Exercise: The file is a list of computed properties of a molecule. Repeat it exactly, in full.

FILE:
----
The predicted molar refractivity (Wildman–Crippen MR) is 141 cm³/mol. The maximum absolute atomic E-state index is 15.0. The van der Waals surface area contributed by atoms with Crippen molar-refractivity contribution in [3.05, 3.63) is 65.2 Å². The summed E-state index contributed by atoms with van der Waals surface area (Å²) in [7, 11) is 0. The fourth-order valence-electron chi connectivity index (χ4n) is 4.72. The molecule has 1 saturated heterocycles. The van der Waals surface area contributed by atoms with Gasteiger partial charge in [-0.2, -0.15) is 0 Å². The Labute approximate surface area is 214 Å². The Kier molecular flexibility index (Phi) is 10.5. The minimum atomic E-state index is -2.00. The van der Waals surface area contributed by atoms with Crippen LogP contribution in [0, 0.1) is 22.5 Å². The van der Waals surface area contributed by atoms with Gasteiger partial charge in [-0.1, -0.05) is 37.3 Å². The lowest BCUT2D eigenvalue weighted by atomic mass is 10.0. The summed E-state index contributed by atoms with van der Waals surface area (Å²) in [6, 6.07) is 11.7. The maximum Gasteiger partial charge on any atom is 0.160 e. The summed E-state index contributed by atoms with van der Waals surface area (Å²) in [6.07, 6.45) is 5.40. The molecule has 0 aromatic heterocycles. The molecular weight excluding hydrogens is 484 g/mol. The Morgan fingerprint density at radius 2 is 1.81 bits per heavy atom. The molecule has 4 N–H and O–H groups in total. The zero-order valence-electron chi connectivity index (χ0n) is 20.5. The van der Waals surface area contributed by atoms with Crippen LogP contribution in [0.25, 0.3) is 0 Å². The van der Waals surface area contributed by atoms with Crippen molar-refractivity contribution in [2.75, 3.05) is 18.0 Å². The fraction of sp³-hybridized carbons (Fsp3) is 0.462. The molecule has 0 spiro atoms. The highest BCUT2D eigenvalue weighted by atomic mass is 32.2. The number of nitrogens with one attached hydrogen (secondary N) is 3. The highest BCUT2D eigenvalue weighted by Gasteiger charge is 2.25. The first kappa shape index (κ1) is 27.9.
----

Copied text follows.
The predicted molar refractivity (Wildman–Crippen MR) is 141 cm³/mol. The maximum absolute atomic E-state index is 15.0. The van der Waals surface area contributed by atoms with Crippen molar-refractivity contribution in [3.05, 3.63) is 65.2 Å². The summed E-state index contributed by atoms with van der Waals surface area (Å²) in [7, 11) is 0. The fourth-order valence-electron chi connectivity index (χ4n) is 4.72. The molecule has 1 saturated heterocycles. The van der Waals surface area contributed by atoms with Gasteiger partial charge in [-0.2, -0.15) is 0 Å². The Labute approximate surface area is 214 Å². The Kier molecular flexibility index (Phi) is 10.5. The minimum atomic E-state index is -2.00. The van der Waals surface area contributed by atoms with Crippen LogP contribution in [0, 0.1) is 22.5 Å². The van der Waals surface area contributed by atoms with Gasteiger partial charge in [-0.1, -0.05) is 37.3 Å². The lowest BCUT2D eigenvalue weighted by atomic mass is 10.0. The summed E-state index contributed by atoms with van der Waals surface area (Å²) in [6, 6.07) is 11.7. The maximum Gasteiger partial charge on any atom is 0.160 e. The summed E-state index contributed by atoms with van der Waals surface area (Å²) in [6.07, 6.45) is 5.40. The molecule has 0 aromatic heterocycles. The molecular weight excluding hydrogens is 484 g/mol. The Morgan fingerprint density at radius 2 is 1.81 bits per heavy atom. The molecule has 4 N–H and O–H groups in total. The zero-order valence-electron chi connectivity index (χ0n) is 20.5. The van der Waals surface area contributed by atoms with Crippen LogP contribution in [0.25, 0.3) is 0 Å². The van der Waals surface area contributed by atoms with Crippen molar-refractivity contribution in [2.75, 3.05) is 18.0 Å². The fraction of sp³-hybridized carbons (Fsp3) is 0.462. The molecule has 0 spiro atoms. The highest BCUT2D eigenvalue weighted by atomic mass is 32.2. The number of nitrogens with one attached hydrogen (secondary N) is 3. The highest BCUT2D eigenvalue weighted by Gasteiger charge is 2.25. The first kappa shape index (κ1) is 27.9.